Lilting is UK-based director Hong Khaou’s debut feature, and has been getting a lot of attention recently. His debut was the product of the low-budget Film London Microwave project in association with BBC Films. It opened the 28th BFI London Lesbian & Gay Film Festival on 20 March and also the World Cinema Dramatic Competition at this year’s Sundance Film Festival. So, not bad for a debut. Now the film, which is a character study of a young man who meets his former lover's Chinese mother (who had no knowledge of their gay relationship), is out across the UK from 8 August, but the Ritzy Picturehouse 6.30pm screening on Wednesday 13 August will be followed by a Q&A with the director himself. Here is a review from my friend and film writing college Amber Wilkinson. My own review and a write up the Q&A will be forthcoming!
About the film from the BFI website:
Lilting dir. Hong Khaou, UK 2014, min
Staggering from loss after the recent death of his lover Kai, Richard (Ben Whishaw) reaches out to Kai’s mother Junn (Crouching Tiger’s Cheng Pei Pei), a Chinese-Cambodian woman who has never assimilated or learned English in her 20-something years in London. Kai was Junn’s lifeline to the world; she relied on him for everything, but despite this enforced intimacy, he never came out to her and Junn remains fiercely critical of Richard through a fugue of maternal jealousy and denial.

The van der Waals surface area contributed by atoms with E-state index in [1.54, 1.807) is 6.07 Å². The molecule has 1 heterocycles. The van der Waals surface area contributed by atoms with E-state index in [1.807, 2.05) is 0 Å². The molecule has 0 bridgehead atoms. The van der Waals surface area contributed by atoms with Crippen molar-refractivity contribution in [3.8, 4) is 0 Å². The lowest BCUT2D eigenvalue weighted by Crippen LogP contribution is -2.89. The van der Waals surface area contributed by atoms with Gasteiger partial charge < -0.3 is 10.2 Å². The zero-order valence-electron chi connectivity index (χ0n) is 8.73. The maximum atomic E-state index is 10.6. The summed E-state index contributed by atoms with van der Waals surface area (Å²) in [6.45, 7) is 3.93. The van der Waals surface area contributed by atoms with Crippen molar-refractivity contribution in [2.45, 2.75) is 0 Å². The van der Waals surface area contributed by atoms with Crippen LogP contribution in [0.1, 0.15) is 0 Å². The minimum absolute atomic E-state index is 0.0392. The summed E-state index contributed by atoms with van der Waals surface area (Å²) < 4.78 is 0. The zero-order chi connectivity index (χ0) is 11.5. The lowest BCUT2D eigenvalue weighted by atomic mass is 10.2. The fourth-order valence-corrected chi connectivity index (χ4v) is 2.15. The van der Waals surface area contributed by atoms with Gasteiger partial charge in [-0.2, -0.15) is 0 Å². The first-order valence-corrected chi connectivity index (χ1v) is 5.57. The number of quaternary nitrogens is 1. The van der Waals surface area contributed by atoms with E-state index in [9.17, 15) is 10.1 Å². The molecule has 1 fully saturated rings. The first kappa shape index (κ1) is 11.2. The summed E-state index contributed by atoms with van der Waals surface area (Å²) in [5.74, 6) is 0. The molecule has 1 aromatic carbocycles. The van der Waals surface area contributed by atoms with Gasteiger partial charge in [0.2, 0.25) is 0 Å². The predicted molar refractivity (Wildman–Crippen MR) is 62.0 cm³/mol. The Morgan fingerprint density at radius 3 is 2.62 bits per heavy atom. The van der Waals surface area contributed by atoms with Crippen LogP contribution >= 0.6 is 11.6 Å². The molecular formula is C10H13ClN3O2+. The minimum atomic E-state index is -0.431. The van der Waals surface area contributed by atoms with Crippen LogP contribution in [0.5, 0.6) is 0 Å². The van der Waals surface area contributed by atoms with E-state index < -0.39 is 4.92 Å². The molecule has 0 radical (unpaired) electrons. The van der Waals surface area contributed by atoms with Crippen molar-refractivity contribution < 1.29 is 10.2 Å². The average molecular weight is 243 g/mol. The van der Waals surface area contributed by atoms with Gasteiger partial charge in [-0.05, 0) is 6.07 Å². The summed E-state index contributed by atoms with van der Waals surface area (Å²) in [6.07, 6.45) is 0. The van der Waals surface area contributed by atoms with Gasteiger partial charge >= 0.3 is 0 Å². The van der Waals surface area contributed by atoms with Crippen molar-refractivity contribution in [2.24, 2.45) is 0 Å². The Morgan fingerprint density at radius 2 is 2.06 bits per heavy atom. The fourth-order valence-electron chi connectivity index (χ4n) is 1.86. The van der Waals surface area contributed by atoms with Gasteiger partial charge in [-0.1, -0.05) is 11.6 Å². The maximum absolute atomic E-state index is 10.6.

British director Hong Khaou’s film uses a cinematic idiom all of its own, weaving narrative strands from past and present, real and imagined, between mother and son and also between Richard and Kai (a boyishly beautiful Andrew Leung). Lingering, tender scenes of the lovers are dreamily captured by Weekend cinematographer Ula Pontikos (who deservedly nabbed a Sundance award). While serious and moving as a study of loss, Lilting also gracefully incorporates humour and warmth through a subplot in which Junn is wordlessly courted by an elderly Englishman (Peter Bowles), aided by a translator supplied by Richard.
A lyrical exploration of the pleasures and pains of communication, produced under the auspices of Film London’s hugely successful Microwave scheme, this is a precious British film to celebrate. It’s also a sophisticated portrait of a gay male relationship that goes beyond the first flushes of love to the heights and bittersweet depths of sharing a life, albeit briefly, with someone you love